Shame has a way of silencing the soul. This is what makes vulnerability so beautiful: it is the act of standing up in the face of everything that would tell you to be silent, that you’re not good enough- and still baring it all.
I’ve had nearly every avenue of expression shut down. My literal voice, and my body, both shamed into silence. Music has been my only refuge. There’s a piece of piano music I’ve been working on that feels like it tells my whole life’s story: the pain, beauty, shame, and loss- and what’s still yet to come. The shadows in my soul that hide from the poetry of speech and of dance, find a home in the rhythm of my fingers dancing on the keys, telling all I’ve been told to never speak of. Piano is my primary instrument, but guitar and singing have spoken for my soul as well.
—–The opus of my life.—–
The first movement took my breath away. Literally. When I was two, my body was used, violated, repeatedly. The freedom of my container exploited. The exodus from my body began here.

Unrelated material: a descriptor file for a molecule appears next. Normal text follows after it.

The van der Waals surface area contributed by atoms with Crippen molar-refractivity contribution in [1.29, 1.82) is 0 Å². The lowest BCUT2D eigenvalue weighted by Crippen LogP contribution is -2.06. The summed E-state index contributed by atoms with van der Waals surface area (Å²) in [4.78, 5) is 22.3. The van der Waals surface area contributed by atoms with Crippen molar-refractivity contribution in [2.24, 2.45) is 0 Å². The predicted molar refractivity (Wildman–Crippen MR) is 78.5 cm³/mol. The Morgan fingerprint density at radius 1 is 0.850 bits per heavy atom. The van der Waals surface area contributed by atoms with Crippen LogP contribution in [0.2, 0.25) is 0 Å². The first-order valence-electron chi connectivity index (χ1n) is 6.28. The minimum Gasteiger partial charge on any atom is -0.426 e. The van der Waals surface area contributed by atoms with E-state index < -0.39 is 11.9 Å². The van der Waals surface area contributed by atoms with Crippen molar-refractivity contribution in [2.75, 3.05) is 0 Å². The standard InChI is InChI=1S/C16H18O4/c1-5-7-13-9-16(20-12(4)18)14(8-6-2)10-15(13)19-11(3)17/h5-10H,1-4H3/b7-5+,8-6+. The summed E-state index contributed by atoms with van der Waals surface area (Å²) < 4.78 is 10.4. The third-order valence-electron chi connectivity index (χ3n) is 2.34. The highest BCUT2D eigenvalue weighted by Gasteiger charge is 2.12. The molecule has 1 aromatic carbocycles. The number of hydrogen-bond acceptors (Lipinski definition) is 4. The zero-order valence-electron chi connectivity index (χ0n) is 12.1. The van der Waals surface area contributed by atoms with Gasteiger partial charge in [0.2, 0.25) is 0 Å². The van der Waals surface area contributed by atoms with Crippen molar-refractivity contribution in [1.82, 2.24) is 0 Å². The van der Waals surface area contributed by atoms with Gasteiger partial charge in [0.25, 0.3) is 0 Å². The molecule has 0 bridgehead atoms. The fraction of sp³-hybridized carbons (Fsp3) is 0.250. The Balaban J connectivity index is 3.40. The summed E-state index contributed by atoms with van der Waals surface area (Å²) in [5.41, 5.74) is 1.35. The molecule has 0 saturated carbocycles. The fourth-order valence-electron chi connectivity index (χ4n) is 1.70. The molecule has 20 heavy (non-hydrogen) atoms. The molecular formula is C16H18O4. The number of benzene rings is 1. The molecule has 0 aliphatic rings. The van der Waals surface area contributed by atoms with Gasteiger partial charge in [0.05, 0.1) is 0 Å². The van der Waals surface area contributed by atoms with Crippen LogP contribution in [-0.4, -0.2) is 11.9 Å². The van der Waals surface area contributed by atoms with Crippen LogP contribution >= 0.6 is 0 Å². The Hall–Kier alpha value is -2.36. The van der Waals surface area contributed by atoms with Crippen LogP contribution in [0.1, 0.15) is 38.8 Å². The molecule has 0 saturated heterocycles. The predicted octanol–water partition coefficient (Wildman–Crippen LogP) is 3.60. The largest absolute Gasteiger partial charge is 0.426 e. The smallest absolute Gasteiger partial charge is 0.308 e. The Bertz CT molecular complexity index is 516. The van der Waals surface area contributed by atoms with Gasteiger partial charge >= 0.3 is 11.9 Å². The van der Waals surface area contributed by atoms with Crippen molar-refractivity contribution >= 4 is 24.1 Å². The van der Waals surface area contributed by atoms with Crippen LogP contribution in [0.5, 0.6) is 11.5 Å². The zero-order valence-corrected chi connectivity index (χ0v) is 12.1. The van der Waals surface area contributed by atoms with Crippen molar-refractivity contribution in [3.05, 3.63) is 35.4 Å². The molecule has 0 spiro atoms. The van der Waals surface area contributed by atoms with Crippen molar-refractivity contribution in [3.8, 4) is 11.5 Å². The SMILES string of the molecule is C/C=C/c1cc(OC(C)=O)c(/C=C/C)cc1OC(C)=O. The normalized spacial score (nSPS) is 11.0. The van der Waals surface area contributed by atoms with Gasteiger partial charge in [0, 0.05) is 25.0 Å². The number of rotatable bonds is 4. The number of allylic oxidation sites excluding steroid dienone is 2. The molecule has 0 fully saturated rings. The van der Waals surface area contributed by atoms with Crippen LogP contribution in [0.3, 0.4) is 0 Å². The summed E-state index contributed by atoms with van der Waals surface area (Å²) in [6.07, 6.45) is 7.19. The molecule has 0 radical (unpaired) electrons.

The second movement was repetitive and slow; there was no beauty, just monotony: chronic neglect, my parents ignoring my emotional needs. My voice was taken. I couldn’t display any emotions on my face. Another layer, stripped from my possession.
At age seven, the third movement began. These next two years were brutal, sadistic. I lost everything except music. I lost my connection to God. I was abused and tortured in every way. In a few ritualistic incidents, I was forced to dance, naked, in front of those who abused me, amidst other children also being abused. I haven’t been able to enjoy the poetry of movement since. Few things terrify me more, to this day, than dance. A move across town disrupted this violent symphony.